mentions— any other twitter users mentioned in the tweet
photos— the url of any images included in the tweet
replies_count— the number of replies on the tweet
retweets_count— the number of retweets of the tweet
likes_count— the number of likes on the tweet
We can also see that the
photos data is formatted a bit oddly.
For our analysis, we just want to see whether tweets with images get more interactions, so we don’t actually need the image URLs. Let’s try to create a new column called
hasimage that will contain Boolean values —
True if the tweet included an image and
False if it did not.
To accomplish this, we’ll use numpy’s built-in
[where()](https://numpy.org/doc/stable/reference/generated/numpy.where.html) function. This function takes three arguments in sequence: the condition we’re testing for, the value to assign to our new column if that condition is true, and the value to assign if it is false. It looks like this:
np.where(condition, value if condition is true, value if condition is false)
In our data, we can see that tweets without images always have the value
 in the
photos column. We can use information and
np.where() to create our new column,
hasimage, like so:
df['hasimage'] = np.where(df['photos']!= '', True, False) df.head()
Above, we can see that our new column has been appended to our data set, and it has correctly marked tweets that included images as
True and others as
#data science tutorials #add column #beginner #conditions #dataframe #if else #pandas #python #tutorial #tutorials #twitter
When we’re programming in R (or any other language, for that matter), we often want to control when and how particular parts of our code are executed. We can do that using control structures like if-else statements, for loops, and while loops.
Control structures are blocks of code that determine how other sections of code are executed based on specified parameters. You can think of these as a bit like the instructions a parent might give a child before leaving the house:
“If I’m not home by 8pm, make yourself dinner.”
Control structures set a condition and tell R what to do when that condition is met or not met. And unlike some kids, R will always do what we tell it to! You can learn more about control structures in the R documentation if you would like.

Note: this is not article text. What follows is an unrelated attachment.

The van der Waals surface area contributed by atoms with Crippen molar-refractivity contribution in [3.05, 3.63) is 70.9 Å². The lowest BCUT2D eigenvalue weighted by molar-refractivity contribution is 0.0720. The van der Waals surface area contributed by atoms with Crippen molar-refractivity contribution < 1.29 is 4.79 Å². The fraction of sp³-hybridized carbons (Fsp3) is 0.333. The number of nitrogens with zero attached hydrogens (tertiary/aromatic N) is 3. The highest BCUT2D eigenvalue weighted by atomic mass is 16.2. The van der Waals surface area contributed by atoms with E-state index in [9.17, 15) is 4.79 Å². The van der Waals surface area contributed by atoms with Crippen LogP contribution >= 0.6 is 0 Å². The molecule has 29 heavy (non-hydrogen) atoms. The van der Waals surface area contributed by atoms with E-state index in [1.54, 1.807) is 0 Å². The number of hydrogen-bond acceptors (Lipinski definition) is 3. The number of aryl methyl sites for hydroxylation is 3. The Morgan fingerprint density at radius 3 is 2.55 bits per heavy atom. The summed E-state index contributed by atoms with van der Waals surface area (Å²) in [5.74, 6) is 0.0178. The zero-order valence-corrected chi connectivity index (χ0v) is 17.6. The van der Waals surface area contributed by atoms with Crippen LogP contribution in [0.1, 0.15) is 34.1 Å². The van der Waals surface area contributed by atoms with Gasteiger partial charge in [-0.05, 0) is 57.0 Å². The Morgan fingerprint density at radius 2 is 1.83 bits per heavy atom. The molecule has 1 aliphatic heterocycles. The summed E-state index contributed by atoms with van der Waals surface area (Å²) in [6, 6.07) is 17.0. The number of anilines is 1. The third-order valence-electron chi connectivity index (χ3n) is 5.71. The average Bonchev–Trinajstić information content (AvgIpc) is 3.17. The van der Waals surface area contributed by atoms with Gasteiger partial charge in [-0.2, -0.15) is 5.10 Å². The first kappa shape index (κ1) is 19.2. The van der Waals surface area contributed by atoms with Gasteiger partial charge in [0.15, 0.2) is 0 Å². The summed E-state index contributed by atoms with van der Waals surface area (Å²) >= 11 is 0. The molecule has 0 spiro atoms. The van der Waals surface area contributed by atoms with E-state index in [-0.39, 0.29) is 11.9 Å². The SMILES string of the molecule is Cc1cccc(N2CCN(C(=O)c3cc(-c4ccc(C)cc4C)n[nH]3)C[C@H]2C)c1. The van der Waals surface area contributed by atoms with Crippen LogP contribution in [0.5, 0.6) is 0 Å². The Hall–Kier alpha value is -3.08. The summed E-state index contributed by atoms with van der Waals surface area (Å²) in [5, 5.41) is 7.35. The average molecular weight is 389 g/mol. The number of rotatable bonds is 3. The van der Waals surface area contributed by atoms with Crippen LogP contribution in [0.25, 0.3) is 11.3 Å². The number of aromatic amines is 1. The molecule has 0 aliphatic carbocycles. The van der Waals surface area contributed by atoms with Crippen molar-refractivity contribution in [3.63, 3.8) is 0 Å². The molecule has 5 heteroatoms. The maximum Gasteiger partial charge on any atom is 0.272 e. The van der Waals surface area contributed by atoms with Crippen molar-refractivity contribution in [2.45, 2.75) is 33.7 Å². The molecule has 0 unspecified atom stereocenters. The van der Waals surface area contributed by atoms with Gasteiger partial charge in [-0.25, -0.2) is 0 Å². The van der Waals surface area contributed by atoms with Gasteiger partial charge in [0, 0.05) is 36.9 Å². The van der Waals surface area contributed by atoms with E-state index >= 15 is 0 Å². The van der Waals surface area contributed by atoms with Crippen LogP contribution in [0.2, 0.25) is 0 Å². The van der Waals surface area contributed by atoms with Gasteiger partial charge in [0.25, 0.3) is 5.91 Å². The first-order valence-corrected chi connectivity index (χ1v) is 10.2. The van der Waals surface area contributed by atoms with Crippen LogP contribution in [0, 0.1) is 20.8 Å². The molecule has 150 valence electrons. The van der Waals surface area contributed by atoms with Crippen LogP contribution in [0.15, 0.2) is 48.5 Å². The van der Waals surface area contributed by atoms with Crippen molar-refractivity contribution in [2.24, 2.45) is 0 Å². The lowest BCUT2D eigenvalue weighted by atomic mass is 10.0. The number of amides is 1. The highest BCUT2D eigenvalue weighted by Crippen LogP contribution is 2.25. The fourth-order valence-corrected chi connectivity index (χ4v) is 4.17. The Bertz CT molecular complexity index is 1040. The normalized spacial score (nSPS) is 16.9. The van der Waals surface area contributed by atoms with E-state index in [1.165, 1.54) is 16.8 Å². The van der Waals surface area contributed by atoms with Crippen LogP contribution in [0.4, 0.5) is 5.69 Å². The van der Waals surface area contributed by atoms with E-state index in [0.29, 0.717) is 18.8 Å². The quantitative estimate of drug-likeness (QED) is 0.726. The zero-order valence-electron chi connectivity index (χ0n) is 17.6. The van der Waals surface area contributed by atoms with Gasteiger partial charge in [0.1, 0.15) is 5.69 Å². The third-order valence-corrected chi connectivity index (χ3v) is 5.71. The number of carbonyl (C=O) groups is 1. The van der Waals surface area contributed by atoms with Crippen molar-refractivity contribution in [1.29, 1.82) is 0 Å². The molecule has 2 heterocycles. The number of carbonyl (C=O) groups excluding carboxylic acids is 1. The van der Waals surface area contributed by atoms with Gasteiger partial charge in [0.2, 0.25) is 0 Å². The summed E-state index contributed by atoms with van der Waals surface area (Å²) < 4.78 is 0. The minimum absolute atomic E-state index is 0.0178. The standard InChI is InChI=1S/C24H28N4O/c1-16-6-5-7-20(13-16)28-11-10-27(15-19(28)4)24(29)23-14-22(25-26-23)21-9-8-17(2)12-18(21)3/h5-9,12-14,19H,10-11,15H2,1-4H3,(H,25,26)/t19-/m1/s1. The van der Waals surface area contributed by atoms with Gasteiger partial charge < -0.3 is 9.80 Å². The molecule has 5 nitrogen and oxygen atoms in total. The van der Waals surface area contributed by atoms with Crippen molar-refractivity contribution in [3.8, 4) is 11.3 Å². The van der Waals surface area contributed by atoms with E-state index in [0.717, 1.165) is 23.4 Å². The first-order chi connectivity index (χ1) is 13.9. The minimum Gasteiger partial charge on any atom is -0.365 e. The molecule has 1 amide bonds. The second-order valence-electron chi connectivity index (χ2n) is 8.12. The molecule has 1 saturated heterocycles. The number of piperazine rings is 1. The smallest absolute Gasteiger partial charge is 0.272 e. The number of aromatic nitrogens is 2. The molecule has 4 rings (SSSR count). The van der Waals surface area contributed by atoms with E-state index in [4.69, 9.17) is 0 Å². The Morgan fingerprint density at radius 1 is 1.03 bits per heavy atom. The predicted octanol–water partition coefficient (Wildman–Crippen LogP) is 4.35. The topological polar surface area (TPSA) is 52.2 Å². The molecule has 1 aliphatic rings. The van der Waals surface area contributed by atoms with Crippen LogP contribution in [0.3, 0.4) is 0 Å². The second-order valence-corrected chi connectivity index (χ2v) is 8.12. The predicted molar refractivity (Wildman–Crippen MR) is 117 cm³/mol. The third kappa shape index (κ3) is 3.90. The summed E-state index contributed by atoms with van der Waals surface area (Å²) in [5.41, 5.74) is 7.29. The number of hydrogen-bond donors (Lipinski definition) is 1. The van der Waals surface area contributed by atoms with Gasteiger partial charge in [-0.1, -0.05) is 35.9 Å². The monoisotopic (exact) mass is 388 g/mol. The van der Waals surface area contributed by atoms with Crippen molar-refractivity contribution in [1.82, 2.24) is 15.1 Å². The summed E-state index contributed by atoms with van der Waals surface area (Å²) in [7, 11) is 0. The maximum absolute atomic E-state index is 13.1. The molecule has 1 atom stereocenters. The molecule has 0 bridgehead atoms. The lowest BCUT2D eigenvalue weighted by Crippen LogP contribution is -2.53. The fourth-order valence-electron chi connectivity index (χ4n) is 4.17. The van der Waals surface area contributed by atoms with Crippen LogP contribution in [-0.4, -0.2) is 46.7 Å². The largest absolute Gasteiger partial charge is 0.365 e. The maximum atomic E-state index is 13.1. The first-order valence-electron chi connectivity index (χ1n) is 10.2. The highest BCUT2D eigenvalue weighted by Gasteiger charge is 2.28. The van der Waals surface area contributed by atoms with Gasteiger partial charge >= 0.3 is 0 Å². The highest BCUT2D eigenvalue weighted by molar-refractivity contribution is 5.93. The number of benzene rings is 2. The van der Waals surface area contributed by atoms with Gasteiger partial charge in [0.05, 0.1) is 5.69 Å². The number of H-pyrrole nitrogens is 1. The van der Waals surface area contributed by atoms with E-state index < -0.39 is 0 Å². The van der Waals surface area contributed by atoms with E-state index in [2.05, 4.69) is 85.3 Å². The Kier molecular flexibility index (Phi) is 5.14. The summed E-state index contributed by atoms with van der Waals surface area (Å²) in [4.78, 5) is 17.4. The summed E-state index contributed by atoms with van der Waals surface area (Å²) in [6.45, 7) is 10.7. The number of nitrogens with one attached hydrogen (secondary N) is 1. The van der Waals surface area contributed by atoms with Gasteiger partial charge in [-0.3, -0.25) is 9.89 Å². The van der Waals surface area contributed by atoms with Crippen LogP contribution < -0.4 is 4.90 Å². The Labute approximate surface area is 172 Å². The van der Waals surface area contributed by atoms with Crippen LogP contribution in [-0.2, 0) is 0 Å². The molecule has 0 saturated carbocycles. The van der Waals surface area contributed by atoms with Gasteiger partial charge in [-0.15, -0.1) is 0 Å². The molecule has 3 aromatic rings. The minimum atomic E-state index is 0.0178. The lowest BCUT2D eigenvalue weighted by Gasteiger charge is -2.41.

In this tutorial, we assume you’re familiar with basic data structures, and arithmetic operations in R.
Not quite there yet? Check out our Introductory R Programming course that’s part of our Data Analyst in R path. It’s free to start learning, there are no prerequisites, and there’s nothing to install — you can start learning in your browser right now.
Start learning R today with our Introduction to R course — no credit card required!
(This tutorial is based on our intermediate R programming course, so check that out as well! It’s interactive and will allow you to write and run code right in your browser.)
In order to use control structures, we need to create statements that will turn out to be either
FALSE. In the kids example above, the statement “It’s 8pm. Are my parents home yet?” yields
TRUE (“Yes”) or
FALSE (“No”). In R, the most fundamental way to evaluate something as
FALSE is through comparison operators.
Below are six essential comparison operators for working with control structures in R:
==means equality. The statement
x == aframed as a question means “Does the value of
xequal the value of
!=means “not equal”. The statement
x == bmeans “Does the value of
xnot equal the value of
<means “less than”. The statement
x < cmeans “Is the value of
xless than the value of
<=means “less than or equal”. The statement
x <= dmeans “Is the value of
xless or equal to the value of
>means “greater than”. The statement
x >e means “Is the value of
xgreater than the value of
>=means “greater than or equal”. The statement
x >= fmeans “Is the value of
xgreater than or equal to the value of
#data science tutorials #beginner #for loop #for loops #if #if else #learn r #r #r tutorial #rstats #tutorial #tutorials #while loop #while loops